An FR-19 form proves that you carry the minimum coverage required by the state. You can file the form with the MVA electronically (referred to as eFR-19). However, a licensed insurance agent is the only person allowed to submit the form. FR-19 forms are good for 30 days.

Credit History

It’s not uncommon for insurers to use your credit history when determining your rates. They use it because it can show how reliable you are as a customer and, potentially, as a driver.

A few states don’t allow insurers to use your credit score as a rate factor. Maryland allows providers to use your credit and FICO score to set your premiums. But the catch is that providers can’t deny you coverage simply because you have bad credit.

Policy Cancellation

Generally, your insurance company can cancel or choose not to renew your policy for any of the following reasons:

  • Fraud or misrepresentation on your policy
  • Not paying your rates
  • A DUI conviction
  • Getting ticketed for reckless driving
  • Your driver’s license has been revoked or suspended
  • You or someone on your policy have had a serious conviction during the policy’s effective period
  • You’ve been using your car for business reasons without telling your provider

You should also expect your insurer to send you a written notice with an explanation of why it’s going to cancel, non-renew, or deny your insurance. This is a situation you want to avoid because a lapse in coverage will make the rates you pay in the future higher than they are now.

If you lose your policy because you missed a payment, you can still reinstate it. All you need to do is contact your insurer and pay your bill ASAP. In this case, you’ll avoid a lapse and pay the same rates as before.

Drunk Driving Laws

It’s illegal to drive under the influence of drugs or alcohol in every state including Maryland. If you’re convicted for a DUI, you’ll face severe legal consequences, and can expect to pay lots of money. You can certainly expect to spend at least one day in jail.

A DUI conviction will also strongly impact your car insurance. Many companies will cancel your policy immediately following a violation, and others likely won’t want to write you a policy. This makes you a high-risk driver and could force you to search for a more expensive non-standard insurer to do business with.

There are two types of convictions you can get for driving impaired. The first is a DUI (driving while under the influence) and the second is a DWI (driving while impaired). Both have steep penalties, but a DUI is more severe.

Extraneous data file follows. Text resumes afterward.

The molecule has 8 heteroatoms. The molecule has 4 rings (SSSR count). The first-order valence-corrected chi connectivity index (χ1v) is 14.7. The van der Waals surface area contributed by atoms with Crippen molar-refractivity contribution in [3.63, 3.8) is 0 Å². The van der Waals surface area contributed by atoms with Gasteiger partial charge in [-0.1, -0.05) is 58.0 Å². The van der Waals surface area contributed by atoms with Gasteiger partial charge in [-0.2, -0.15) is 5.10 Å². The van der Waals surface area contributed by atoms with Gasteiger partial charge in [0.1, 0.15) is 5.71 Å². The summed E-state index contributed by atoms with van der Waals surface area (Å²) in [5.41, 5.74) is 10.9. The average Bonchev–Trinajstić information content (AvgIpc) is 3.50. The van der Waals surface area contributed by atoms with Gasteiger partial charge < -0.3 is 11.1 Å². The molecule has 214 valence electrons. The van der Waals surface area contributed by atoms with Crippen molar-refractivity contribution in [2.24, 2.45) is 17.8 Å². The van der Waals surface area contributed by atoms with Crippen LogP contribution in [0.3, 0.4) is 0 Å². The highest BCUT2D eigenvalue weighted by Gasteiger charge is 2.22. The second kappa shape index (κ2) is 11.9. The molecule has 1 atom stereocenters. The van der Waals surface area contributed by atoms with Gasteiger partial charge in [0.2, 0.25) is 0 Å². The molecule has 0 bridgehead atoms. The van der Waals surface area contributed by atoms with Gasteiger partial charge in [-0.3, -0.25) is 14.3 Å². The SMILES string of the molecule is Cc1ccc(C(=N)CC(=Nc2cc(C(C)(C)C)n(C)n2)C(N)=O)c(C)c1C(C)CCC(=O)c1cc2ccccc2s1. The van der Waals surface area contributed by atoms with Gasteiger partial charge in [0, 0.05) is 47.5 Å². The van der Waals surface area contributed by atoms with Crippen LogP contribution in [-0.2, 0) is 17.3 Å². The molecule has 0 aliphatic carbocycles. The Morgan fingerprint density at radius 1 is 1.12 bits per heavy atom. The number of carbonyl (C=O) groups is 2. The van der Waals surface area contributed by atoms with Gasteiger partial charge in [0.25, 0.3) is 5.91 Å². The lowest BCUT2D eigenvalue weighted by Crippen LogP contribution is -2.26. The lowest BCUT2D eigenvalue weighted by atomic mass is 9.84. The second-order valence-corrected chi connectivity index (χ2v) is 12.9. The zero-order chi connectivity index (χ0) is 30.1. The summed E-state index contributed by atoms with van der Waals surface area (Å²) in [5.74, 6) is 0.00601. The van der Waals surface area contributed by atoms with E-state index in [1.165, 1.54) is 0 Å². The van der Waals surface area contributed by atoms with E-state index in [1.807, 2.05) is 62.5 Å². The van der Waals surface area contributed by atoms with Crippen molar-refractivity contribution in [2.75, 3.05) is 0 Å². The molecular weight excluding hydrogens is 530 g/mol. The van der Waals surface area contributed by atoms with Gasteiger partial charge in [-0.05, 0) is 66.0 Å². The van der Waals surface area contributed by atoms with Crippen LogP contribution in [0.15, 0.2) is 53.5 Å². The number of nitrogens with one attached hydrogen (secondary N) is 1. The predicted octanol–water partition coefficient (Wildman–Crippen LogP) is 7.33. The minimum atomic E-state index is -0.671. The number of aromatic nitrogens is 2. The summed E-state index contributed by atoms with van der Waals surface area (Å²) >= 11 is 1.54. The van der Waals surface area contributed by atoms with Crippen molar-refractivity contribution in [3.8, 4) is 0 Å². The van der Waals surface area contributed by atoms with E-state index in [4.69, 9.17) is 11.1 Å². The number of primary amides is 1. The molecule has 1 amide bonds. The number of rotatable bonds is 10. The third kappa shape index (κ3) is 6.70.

You can get a DUI when you get behind the wheel with a blood alcohol content (BAC) of 0.08. You can get a DWI if you drive with a BAC of 0.07. Here are the penalties for both violations, per the MVA:

Driving Under the Influence (DUI) Penalties

First Offense

  • Fine of $1,000
  • Up to one year in jail
  • 12 license points on your record
  • License revoked for up to six months
  • May need to enroll in an alcohol abuse program

Second Offense

  • Fine of $2,000
  • Up to two years in jail
  • 12 license points on your record
  • License revoked for up to one year
  • May need to enroll in an alcohol abuse program

On its website, the MVA says that two convictions within five years can get you an ignition interlock device (IID) requirement after your suspension ends. An IID is a tool that checks your BAC before you start up your car.

Driving While Impaired (DWI) Penalties

First Offense

  • Fine of $500
  • Up to two months in jail
  • Eight license points on your record
  • License suspended for up to six months

Second Offense

  • Fine of $500
  • Up to one year in jail
  • Eight license points on your record
  • License suspended for 9-12 months

Driver’s License Points System

Maryland uses a driver’s license points system to keep track of moving violations on your record. This means that, if you get a ticket, you can expect points to appear on your driving record.

The MVA keeps track of points you’ve accrued over two years; however, points are available for you and your insurance provider to see for three years. The points don’t typically ever fully go away, but they stop affecting your record after two years.

You’ll receive certain consequences for the number of points you have on your record. This is a breakdown of how the MVA responds to driver’s license points:

  • 3 to 4 points – you’ll get a warning letter
  • 5 to 7 points – you’ll be required to enroll in Driver Improvement Program (DIP) by the MVA
  • 8 to 11 points – your license will be suspended
  • 12 or more points – your license will be revoked

Most Popular Cars

Each state has a certain set of cars that are the most sought-after. These were the state of Maryland’s most-sold cars in 2021:

  1. Toyota RAV4
  2. Honda CR-V
  3. Ford F-Series
  4. Toyota Camry
  5. Toyota Highlander

Most Stolen Cars

These were Maryland’s most stolen vehicles in 2021. Owning one of these could result in a bump in your premium. This is because insurers know that criminals are more likely to target these cars:

  1. 2017 Honda Accord
  2. 2017 Toyota Camry
  3. 2015 Nissan Altima
  4. 2017/2016/2015 Honda Civic
  5. 2006 Ford Pick-Up
  6. 2020 Toyota Corolla
  7. 2013 Hyundai Sonata
  8. 2019 Nissan Sentra
  9. 2017 Hyundai Elantra
  10. 2015 Jeep Cherokee/Grand Cherokee